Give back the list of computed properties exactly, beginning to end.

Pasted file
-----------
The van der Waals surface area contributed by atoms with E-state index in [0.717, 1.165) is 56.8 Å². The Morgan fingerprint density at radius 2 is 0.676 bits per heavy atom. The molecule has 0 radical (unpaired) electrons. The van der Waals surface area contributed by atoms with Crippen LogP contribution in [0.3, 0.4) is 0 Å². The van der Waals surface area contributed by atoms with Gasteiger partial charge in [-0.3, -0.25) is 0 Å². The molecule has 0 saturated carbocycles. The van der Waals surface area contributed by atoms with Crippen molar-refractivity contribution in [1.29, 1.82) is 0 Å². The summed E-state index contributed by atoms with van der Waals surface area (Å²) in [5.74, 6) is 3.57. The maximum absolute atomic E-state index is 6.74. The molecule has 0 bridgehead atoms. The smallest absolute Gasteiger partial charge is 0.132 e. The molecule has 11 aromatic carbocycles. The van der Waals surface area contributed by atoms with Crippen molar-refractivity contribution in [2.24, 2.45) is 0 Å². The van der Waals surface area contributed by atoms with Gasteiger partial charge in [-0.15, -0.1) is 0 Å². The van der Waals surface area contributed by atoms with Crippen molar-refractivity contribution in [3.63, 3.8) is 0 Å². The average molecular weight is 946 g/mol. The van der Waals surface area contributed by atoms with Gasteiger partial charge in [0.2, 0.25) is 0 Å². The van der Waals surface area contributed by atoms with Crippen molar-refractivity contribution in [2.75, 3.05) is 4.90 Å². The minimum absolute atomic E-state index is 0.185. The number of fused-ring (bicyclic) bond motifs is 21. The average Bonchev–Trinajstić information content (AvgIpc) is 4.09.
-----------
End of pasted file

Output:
The van der Waals surface area contributed by atoms with E-state index in [0.717, 1.165) is 56.8 Å². The Morgan fingerprint density at radius 2 is 0.676 bits per heavy atom. The molecule has 0 radical (unpaired) electrons. The van der Waals surface area contributed by atoms with Crippen LogP contribution in [0.3, 0.4) is 0 Å². The van der Waals surface area contributed by atoms with Gasteiger partial charge in [-0.3, -0.25) is 0 Å². The molecule has 0 saturated carbocycles. The van der Waals surface area contributed by atoms with Crippen molar-refractivity contribution in [1.29, 1.82) is 0 Å². The summed E-state index contributed by atoms with van der Waals surface area (Å²) in [5.74, 6) is 3.57. The maximum absolute atomic E-state index is 6.74. The molecule has 0 bridgehead atoms. The smallest absolute Gasteiger partial charge is 0.132 e. The molecule has 11 aromatic carbocycles. The van der Waals surface area contributed by atoms with Crippen molar-refractivity contribution in [2.24, 2.45) is 0 Å². The van der Waals surface area contributed by atoms with Gasteiger partial charge in [-0.15, -0.1) is 0 Å². The van der Waals surface area contributed by atoms with Crippen molar-refractivity contribution in [3.63, 3.8) is 0 Å². The average molecular weight is 946 g/mol. The van der Waals surface area contributed by atoms with Gasteiger partial charge in [0.2, 0.25) is 0 Å². The van der Waals surface area contributed by atoms with Crippen molar-refractivity contribution in [2.75, 3.05) is 4.90 Å². The minimum absolute atomic E-state index is 0.185. The number of fused-ring (bicyclic) bond motifs is 21. The average Bonchev–Trinajstić information content (AvgIpc) is 4.09.